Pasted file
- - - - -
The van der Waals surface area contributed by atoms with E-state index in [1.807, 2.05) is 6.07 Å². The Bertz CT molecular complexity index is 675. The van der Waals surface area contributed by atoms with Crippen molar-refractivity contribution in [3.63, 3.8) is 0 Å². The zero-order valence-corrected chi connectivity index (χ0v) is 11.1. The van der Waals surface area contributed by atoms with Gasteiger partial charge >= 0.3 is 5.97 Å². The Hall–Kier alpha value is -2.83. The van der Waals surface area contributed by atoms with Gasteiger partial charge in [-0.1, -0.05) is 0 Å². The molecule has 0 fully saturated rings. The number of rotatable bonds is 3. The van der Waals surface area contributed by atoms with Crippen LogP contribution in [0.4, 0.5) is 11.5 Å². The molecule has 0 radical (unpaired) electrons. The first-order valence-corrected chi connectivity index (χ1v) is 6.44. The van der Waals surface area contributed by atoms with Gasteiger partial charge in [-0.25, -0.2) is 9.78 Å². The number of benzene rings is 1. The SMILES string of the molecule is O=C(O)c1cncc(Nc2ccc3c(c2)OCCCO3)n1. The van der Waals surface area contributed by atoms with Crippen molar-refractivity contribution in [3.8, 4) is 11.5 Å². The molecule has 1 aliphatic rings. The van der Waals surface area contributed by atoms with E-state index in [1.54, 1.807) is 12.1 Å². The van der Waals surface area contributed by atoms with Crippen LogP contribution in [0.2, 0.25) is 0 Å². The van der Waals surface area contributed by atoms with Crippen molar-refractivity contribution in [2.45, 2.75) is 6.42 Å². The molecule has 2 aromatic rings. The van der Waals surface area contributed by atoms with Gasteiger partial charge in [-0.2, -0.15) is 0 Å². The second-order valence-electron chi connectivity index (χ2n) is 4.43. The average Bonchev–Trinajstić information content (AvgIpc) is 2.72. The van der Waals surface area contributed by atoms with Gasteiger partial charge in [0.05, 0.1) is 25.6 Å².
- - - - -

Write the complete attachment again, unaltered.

The van der Waals surface area contributed by atoms with E-state index in [1.807, 2.05) is 6.07 Å². The Bertz CT molecular complexity index is 675. The van der Waals surface area contributed by atoms with Crippen molar-refractivity contribution in [3.63, 3.8) is 0 Å². The zero-order valence-corrected chi connectivity index (χ0v) is 11.1. The van der Waals surface area contributed by atoms with Gasteiger partial charge >= 0.3 is 5.97 Å². The Hall–Kier alpha value is -2.83. The van der Waals surface area contributed by atoms with Gasteiger partial charge in [-0.1, -0.05) is 0 Å². The molecule has 0 fully saturated rings. The number of rotatable bonds is 3. The van der Waals surface area contributed by atoms with Crippen LogP contribution in [0.4, 0.5) is 11.5 Å². The molecule has 0 radical (unpaired) electrons. The first-order valence-corrected chi connectivity index (χ1v) is 6.44. The van der Waals surface area contributed by atoms with Gasteiger partial charge in [-0.25, -0.2) is 9.78 Å². The number of benzene rings is 1. The SMILES string of the molecule is O=C(O)c1cncc(Nc2ccc3c(c2)OCCCO3)n1. The van der Waals surface area contributed by atoms with Crippen molar-refractivity contribution in [3.8, 4) is 11.5 Å². The molecule has 1 aliphatic rings. The van der Waals surface area contributed by atoms with E-state index in [1.54, 1.807) is 12.1 Å². The van der Waals surface area contributed by atoms with Crippen LogP contribution in [0.2, 0.25) is 0 Å². The van der Waals surface area contributed by atoms with Crippen molar-refractivity contribution in [2.45, 2.75) is 6.42 Å². The molecule has 2 aromatic rings. The van der Waals surface area contributed by atoms with Gasteiger partial charge in [-0.2, -0.15) is 0 Å². The second-order valence-electron chi connectivity index (χ2n) is 4.43. The average Bonchev–Trinajstić information content (AvgIpc) is 2.72. The van der Waals surface area contributed by atoms with Gasteiger partial charge in [0.05, 0.1) is 25.6 Å².